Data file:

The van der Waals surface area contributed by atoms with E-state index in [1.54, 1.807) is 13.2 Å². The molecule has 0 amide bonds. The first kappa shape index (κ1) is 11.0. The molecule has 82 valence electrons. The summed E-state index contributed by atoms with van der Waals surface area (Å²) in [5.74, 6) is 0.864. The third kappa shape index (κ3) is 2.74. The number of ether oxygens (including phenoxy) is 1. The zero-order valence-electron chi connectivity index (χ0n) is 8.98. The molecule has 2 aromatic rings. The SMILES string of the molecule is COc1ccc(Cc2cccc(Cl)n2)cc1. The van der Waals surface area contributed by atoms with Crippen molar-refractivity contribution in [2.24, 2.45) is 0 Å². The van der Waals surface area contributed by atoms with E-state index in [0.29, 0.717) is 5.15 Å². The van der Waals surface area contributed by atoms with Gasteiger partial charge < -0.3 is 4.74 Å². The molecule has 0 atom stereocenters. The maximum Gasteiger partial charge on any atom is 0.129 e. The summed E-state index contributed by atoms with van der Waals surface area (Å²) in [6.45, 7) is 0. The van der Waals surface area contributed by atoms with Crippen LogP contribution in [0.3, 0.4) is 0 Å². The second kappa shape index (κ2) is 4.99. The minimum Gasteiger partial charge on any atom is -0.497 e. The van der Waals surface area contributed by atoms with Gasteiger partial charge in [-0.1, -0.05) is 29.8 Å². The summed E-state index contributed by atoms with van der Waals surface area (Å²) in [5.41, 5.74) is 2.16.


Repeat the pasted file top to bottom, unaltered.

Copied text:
The van der Waals surface area contributed by atoms with E-state index in [1.54, 1.807) is 13.2 Å². The molecule has 0 amide bonds. The first kappa shape index (κ1) is 11.0. The molecule has 82 valence electrons. The summed E-state index contributed by atoms with van der Waals surface area (Å²) in [5.74, 6) is 0.864. The third kappa shape index (κ3) is 2.74. The number of ether oxygens (including phenoxy) is 1. The zero-order valence-electron chi connectivity index (χ0n) is 8.98. The molecule has 2 aromatic rings. The SMILES string of the molecule is COc1ccc(Cc2cccc(Cl)n2)cc1. The van der Waals surface area contributed by atoms with Crippen molar-refractivity contribution in [2.24, 2.45) is 0 Å². The van der Waals surface area contributed by atoms with E-state index in [0.29, 0.717) is 5.15 Å². The van der Waals surface area contributed by atoms with Gasteiger partial charge < -0.3 is 4.74 Å². The molecule has 0 atom stereocenters. The maximum Gasteiger partial charge on any atom is 0.129 e. The summed E-state index contributed by atoms with van der Waals surface area (Å²) in [6.45, 7) is 0. The van der Waals surface area contributed by atoms with Crippen LogP contribution in [0.3, 0.4) is 0 Å². The second kappa shape index (κ2) is 4.99. The minimum Gasteiger partial charge on any atom is -0.497 e. The van der Waals surface area contributed by atoms with Gasteiger partial charge in [-0.1, -0.05) is 29.8 Å². The summed E-state index contributed by atoms with van der Waals surface area (Å²) in [5.41, 5.74) is 2.16.